by Conrad Black
I am probably the only person still standing who observes June 20 as a political anniversary: this year it was the 60th anniversary of the last of Maurice Duplessis’ unmatched five general election victories as premier of Quebec. Gouin, Taschereau and Bourassa won four elections, though of those, only Louis-Alexandre Taschereau had four full terms. Duplessis died in office, but there was little doubt that if he had survived in vigorous health, he would have been re-elected again.
I have been vaguely meaning to rebut a news story of John Ivison’s in the National Post on June 24, 2014 (St-Jean-Baptiste Day), ever since it was published. Ivison claimed that Duplessis had exceeded any current Canadian politician in the unscrupulous vitriol of his rhetorical bashing of adversaries. Ivison also wrote that Duplessis was in league with the Roman Catholic clergy to hold Quebec in a state of public policy retardation. “With the solid backing of the Roman Catholic Church,” Ivison wrote two years ago, “strong support in rural areas, and his opposition to conscription” — (1917, and chiefly opposed by the Liberals) — “Duplessis was able to survive the transition into the modern, post-war era that brought down even towering figures of the day like Winston Churchill.”
Never, in the history of this country, has there been such a fine example of history as, in Napoleon’s famous phrase, “lies agreed upon.”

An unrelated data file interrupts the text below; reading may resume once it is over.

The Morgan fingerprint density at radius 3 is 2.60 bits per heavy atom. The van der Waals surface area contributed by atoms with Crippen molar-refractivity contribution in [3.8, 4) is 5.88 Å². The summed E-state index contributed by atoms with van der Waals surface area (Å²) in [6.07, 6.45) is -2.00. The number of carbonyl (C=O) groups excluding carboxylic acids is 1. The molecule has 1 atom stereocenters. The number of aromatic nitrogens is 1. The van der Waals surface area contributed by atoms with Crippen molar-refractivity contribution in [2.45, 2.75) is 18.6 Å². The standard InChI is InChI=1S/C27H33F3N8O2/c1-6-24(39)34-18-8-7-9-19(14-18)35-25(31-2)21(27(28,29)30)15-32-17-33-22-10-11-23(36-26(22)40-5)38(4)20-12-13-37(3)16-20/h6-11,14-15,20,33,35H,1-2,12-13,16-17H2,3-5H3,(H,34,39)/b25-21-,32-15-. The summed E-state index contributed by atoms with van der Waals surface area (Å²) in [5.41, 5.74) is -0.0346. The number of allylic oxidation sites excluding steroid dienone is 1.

In accord with my modest observation of the date, I watched a YouTube extract from Duplessis’ remarks, delivered to tens of thousands of his followers from the steps of his home in Trois-Rivières (which he rarely inhabited). He said: “It is now a matter of forgetting the slanders and imbecilities of some of those who have lost tonight. For my part, I promise to try to forget them, and the authors of them.” The general act of forgetfulness swiftly descended rather on Duplessis after he and his chosen successor, Paul Sauvé, died, not four months apart (Sept. 7, 1959 and Jan. 1, 1960).
On Ivison’s sentence quoted above, the Roman Catholic Church, which was strongly adhered to by about 85 per cent of Quebec’s entire population, politically represented the people, not the other way round. Contrary to widespread myth and lore, French Quebec was not composed of illiterate peasants toiling by hand in unremitting fields, interrupted only by black-frocked priests tolling the bells for prayers every three daylight hours. Ivison, as a U.K. native, should have known that the British had not had an election between 1935, when the Conservatives of Stanley Baldwin and Neville Chamberlain had told them that war could be averted, until when Churchill, with no policy except his undisputed war service, returned in 1945 to an electorate seeking a post-Empire vision for Britain in the world and a less class-riven society at home. Duplessis had been in opposition during the war and returned to office in 1944, promising to regain powers that had been allocated to Ottawa during the war, and to gain recognition of Quebec’s concurrent right to direct taxes. The political events are no more comparable than the jurisdictions or the individuals.